The medical centre that has served athletes from around the world for the weeks of London 2012 is to be renamed in honour of the pioneering doctor who created the Paralympic Games.
The polyclinic, which is to become a permanent fixture in Stratford, east London, has been labelled the Sir Ludwig Guttmann Health Centre, in honour of the German Jewish neurosurgeon who challenged attitudes to treating paraplegics before arranging the first Paralympic tournament in summer 1948.
The clinic was staffed by 100 medical experts over the period of the Games and was home to top medical equipment including three MRI scanners.
It will now become a general surgery, from which local residents can benefit as part of the overall regeneration of the Olympic neighbourhood.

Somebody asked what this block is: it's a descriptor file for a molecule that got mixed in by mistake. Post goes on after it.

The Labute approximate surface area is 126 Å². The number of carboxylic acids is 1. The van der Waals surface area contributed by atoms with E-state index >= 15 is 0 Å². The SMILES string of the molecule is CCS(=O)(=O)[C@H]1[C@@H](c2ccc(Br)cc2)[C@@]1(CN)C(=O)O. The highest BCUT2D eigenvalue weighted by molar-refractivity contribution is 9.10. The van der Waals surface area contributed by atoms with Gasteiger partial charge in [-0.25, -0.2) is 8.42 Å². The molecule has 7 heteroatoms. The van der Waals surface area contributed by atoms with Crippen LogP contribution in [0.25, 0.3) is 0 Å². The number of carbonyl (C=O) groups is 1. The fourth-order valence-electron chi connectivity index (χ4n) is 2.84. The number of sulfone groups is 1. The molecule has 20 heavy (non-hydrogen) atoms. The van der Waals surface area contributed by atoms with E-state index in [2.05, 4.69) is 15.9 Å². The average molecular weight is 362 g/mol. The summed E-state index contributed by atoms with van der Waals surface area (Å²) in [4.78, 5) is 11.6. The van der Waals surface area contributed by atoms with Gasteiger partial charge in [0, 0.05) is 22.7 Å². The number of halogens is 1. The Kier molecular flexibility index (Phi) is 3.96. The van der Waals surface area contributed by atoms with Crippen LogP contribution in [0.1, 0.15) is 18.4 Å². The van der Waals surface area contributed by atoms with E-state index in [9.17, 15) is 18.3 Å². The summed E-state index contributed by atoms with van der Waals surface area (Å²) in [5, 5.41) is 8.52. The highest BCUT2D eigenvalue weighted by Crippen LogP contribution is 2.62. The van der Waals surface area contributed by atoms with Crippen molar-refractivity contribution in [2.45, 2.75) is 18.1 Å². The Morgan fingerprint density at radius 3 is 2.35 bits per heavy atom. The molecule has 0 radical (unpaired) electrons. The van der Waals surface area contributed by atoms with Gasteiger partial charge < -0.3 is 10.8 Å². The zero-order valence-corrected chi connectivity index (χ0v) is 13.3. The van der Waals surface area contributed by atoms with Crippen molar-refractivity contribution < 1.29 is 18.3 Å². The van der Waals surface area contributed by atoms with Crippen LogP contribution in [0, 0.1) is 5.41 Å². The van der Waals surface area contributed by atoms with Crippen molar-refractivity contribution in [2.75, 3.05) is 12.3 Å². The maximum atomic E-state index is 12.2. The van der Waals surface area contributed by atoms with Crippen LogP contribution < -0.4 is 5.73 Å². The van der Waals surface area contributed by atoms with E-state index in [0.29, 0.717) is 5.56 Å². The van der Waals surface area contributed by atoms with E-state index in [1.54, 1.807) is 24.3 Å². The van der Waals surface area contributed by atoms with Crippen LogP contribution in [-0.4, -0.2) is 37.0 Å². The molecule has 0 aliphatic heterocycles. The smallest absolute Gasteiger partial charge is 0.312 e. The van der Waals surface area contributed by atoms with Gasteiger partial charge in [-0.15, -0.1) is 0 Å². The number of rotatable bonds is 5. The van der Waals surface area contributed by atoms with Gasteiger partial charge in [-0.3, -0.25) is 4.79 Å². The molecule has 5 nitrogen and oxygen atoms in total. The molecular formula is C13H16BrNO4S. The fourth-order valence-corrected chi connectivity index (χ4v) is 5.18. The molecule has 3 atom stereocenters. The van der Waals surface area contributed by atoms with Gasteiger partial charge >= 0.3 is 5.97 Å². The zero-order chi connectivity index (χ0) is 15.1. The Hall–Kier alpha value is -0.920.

“My father would have been honoured and thrilled to know that the legacy of the London 2012 Games would include a polyclinic that bore his name and served a community that had its roots in the wonderful Olympic and Paralympic Games of 2012,” said Dr Guttmann’s daughter, Eva Loeffler, who served as mayor of the Paralympic Athletes’ Village this summer.
A bust of Dr Guttmann, which was on show in the Olympic Park for the duration of the Games, will now be sent to the International Paralympic Committee headquarters in Bonn and then be a fixture of every Paralympic Games in future.
“It’s very exciting how the whole Ludwig Guttmann story has come out over the Games,” said Mike McKenzie, chairman of the Poppa Guttmann Trust.